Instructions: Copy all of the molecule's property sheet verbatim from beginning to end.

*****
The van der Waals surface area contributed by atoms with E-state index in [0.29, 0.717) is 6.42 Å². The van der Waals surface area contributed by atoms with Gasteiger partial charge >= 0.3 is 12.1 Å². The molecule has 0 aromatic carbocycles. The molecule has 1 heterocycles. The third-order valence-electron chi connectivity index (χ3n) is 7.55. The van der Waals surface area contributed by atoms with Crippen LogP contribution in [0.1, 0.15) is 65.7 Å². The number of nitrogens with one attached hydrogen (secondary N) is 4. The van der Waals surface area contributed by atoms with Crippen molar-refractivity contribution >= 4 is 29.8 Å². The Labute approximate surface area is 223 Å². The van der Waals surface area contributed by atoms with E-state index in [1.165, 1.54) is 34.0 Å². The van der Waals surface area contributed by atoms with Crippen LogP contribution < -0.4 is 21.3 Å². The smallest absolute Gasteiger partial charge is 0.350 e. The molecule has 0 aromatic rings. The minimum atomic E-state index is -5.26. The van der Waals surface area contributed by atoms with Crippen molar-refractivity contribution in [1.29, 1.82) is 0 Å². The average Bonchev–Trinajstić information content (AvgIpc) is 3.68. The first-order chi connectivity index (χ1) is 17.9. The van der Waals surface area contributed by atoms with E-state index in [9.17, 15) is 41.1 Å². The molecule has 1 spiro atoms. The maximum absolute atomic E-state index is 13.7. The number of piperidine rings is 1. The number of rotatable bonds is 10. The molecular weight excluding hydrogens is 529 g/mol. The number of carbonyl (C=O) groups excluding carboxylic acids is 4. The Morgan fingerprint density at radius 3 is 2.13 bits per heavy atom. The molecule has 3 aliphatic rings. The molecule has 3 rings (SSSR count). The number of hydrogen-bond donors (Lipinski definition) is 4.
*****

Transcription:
The van der Waals surface area contributed by atoms with E-state index in [0.29, 0.717) is 6.42 Å². The van der Waals surface area contributed by atoms with Gasteiger partial charge >= 0.3 is 12.1 Å². The molecule has 0 aromatic carbocycles. The molecule has 1 heterocycles. The third-order valence-electron chi connectivity index (χ3n) is 7.55. The van der Waals surface area contributed by atoms with Crippen LogP contribution in [0.1, 0.15) is 65.7 Å². The number of nitrogens with one attached hydrogen (secondary N) is 4. The van der Waals surface area contributed by atoms with Crippen molar-refractivity contribution >= 4 is 29.8 Å². The Labute approximate surface area is 223 Å². The van der Waals surface area contributed by atoms with E-state index in [1.165, 1.54) is 34.0 Å². The van der Waals surface area contributed by atoms with Crippen LogP contribution < -0.4 is 21.3 Å². The smallest absolute Gasteiger partial charge is 0.350 e. The molecule has 0 aromatic rings. The minimum atomic E-state index is -5.26. The van der Waals surface area contributed by atoms with Crippen molar-refractivity contribution in [1.29, 1.82) is 0 Å². The average Bonchev–Trinajstić information content (AvgIpc) is 3.68. The first-order chi connectivity index (χ1) is 17.9. The van der Waals surface area contributed by atoms with E-state index in [9.17, 15) is 41.1 Å². The molecule has 1 spiro atoms. The maximum absolute atomic E-state index is 13.7. The number of piperidine rings is 1. The number of rotatable bonds is 10. The molecular weight excluding hydrogens is 529 g/mol. The number of carbonyl (C=O) groups excluding carboxylic acids is 4. The Morgan fingerprint density at radius 3 is 2.13 bits per heavy atom. The molecule has 3 aliphatic rings. The molecule has 3 rings (SSSR count). The number of hydrogen-bond donors (Lipinski definition) is 4.